One In Seven Nations Has A Ruler Who Schooled In The Uk

According to a study by the British Council, about one in seven nations around the world has a ruler who schooled in a UK higher education institute.

This statistic of “soft power” reveals that 27 nations have a UK-educated ruler.
The list includes Tony Abbott the Australian prime minister, Bashar al –Assad the Syrian president, and Hassan Rouhani the president of Iran.

But another study has cautioned of reducing numbers of students from overseas. The study from the British Council which advances UK culture and education reveals the massive and varied impact of the UK’s higher education system.

The report reveals that among over 190 countries, 27 of them have a ruler, either political or formal head of state who schooled for at least a portion of their higher education in the UK.
This includes crowned rulers like the King of Norway who schooled in University of Oxford and King Tupou of Tonga who schooled at the University of East Anglia.
Najib Razak the prime minister of Malaysia schooled at Nottingham University, Alexander Stubb Finland’s prime minister schooled at the London School of Economics and the president of Iran Hassan Rouhani studied at Glasgow Caledonian.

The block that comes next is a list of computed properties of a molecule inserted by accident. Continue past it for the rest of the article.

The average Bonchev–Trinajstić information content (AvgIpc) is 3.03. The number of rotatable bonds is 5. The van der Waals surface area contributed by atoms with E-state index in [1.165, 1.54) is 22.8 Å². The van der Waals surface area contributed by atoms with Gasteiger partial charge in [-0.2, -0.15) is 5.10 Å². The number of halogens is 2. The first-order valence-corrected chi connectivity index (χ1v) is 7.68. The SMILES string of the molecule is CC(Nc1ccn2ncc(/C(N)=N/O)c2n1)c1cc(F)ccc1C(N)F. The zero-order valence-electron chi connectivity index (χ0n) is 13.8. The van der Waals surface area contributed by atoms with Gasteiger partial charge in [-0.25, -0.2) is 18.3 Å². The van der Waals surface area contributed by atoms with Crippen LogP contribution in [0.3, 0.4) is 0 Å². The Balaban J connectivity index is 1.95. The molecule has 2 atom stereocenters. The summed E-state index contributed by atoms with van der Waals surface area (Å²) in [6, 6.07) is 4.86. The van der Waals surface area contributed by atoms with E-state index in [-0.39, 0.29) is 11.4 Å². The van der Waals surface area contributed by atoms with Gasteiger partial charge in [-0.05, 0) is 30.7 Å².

President of Syria Bashar al-Assad schooled at London’s Western Eye Hospital.
Rebecca Hughes the head of education at the British Council said that this formative bond with so many of the leaders of the world was a “long-term advantage” for the UK.
She however warned that bringing the next group of world rulers was getting tougher as higher education had become international and technology makes new types of training even more obtainable.
Apart from the cultural and political impact, the money from school fees from students from abroad is now turning out to be a very important financial support.
In the view of Universities UK, overseas students are valued at about $7billion every year to the UK.
A study from Universities UK cautioned of problems in enrolling students from abroad, especially from India.
From 2011 to 2013, enrollment of Indian students into UK higher institutions fell by half. And there are still symptoms that this decline would still continue.
On the other hand, there is an increase in demand from Chinese and Malaysian students. The university sector has been canvassing for immigration targets to exclude students from abroad.

There are fears from universities of a view that the immigration system intends to reduce the number of students coming into the UK from abroad.
The Institute of Directors on Wednesday supported requests to remove foreign students from immigration limits, stating that it frustrated employers from enrolling talented employees and was “anti-business”.